Steve Reeves’ Mr. America Workout

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Undoubtedly one of the most successful and aesthetic bodybuilders of the past century, Steve Reeves holds a special place in the hearts of iron lifters. Known for his remarkably genetics and interesting exercise variations, Reeves was the poster boy for mid-century bodybuilding.

Training for Mr. America

Though he used a series of workout approaches, techniques and methods during his many years of lifting, the following post details the basic outline Reeves used during his run up to the 1947 Mr. America context as detailed by David Gentle on his incredibly informative physical culture website (found here).

For this chest he performed:

  • Wide grip bench press three x 10 reps.
  • Inclined press, arms outward, 3 sets of 12 reps.

For the deltoids (shoulders)

  • Front raise 3 to 5 sets x 10 reps.

For lats

  • Overhead downward pull on the lats bar 3 x 12 reps.
  • Rowing 3 x 12 reps.
  • Cable pulley rowing 3 x 15 reps.

For triceps any extension movement

  • Using dumbbell with both hands 3 x 10 ,
  • Triceps extension 3 x 10, decreasing weights at each set.

For biceps

  • Incline preacher bench curl, 5 to 6 sets of 10 reps.

For thighs

  • Front squat on a high block 3 x 15 reps
  • Hack squat 3 x 15 reps
  • Legs curl 4 x 10 reps

For Calves

  • toe press on the legs machine using high reps and large number of sets

For lower back

  • Hyperextensions 4 x 12 reps

This routine was done several times a week with varying intensities.

What can be learnt from Reeves’ approach?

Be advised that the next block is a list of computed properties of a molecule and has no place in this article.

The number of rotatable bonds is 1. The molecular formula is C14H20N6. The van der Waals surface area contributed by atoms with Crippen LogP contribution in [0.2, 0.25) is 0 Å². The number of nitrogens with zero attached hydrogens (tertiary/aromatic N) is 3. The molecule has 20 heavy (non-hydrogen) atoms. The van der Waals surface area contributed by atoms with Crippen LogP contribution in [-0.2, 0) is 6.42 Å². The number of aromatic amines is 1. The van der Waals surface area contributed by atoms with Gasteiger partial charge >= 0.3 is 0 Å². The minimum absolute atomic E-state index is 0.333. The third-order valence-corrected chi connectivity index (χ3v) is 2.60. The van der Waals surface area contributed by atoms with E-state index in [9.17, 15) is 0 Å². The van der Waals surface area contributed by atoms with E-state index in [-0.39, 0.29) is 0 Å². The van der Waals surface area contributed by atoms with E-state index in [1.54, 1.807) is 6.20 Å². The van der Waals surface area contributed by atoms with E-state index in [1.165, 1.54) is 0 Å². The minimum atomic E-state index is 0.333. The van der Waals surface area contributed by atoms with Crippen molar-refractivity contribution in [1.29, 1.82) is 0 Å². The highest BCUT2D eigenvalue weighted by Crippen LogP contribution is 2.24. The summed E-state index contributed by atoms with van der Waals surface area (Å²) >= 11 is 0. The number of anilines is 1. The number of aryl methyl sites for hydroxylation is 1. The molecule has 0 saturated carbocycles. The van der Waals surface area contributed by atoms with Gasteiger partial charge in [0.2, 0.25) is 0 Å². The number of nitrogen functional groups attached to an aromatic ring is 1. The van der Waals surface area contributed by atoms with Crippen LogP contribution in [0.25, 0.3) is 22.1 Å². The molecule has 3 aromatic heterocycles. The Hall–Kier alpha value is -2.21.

In the first instance, a quick survey of Reeves’ workout demonstrates just how open he was to specialising lifts based on his own body structure. As detailed previously, Reeves was a keen advocate of the front squat over the back squat, believing it to be a more effective builder of the legs. Similarly here we see slight variations to traditional exercises designed to work Reeves’ body in the best possible manner. Whether it was using an incline on the preacher bench or doing the incline bench press with the arms out, Reeves experimented with his training to find the most suitable exercises. A good example for those of us married to the traditional bench, squat, deadlift etc.

Secondly, Reeves was not afraid of high volume, performing a whole body workout several times a week. This, as mentioned before, was a common approach by bodybuilders during this period but one nevertheless worth highlighting. While undoubtedly blessed with fantastic genetics, Reeves was not alone in training in this manner. Indeed, it wasn’t until really the 1960s that split body training routines began to gain in popularity in the lifting population. There is, I feel, a fear at times in using whole body routines, especially as one becomes more and more advanced. While this may be for good reason, there is little reason for beginners to avoid full body workouts. If it worked for Reeves, Park and thousands of others, there must be something to it right? High volume is not always the enemy, and in fact it is interesting to see the recent emergence of personal trainers such as Menno Henselmans advocating a high frequency approach.

So while anyone seeking to build a comparable physique to Reeves using the above routine should consider his remarkable genetics and grit for hard work, the two principles highlighted above are, I believe, a worthwhile take home lesson for all of our training.

As always, happy lifting!

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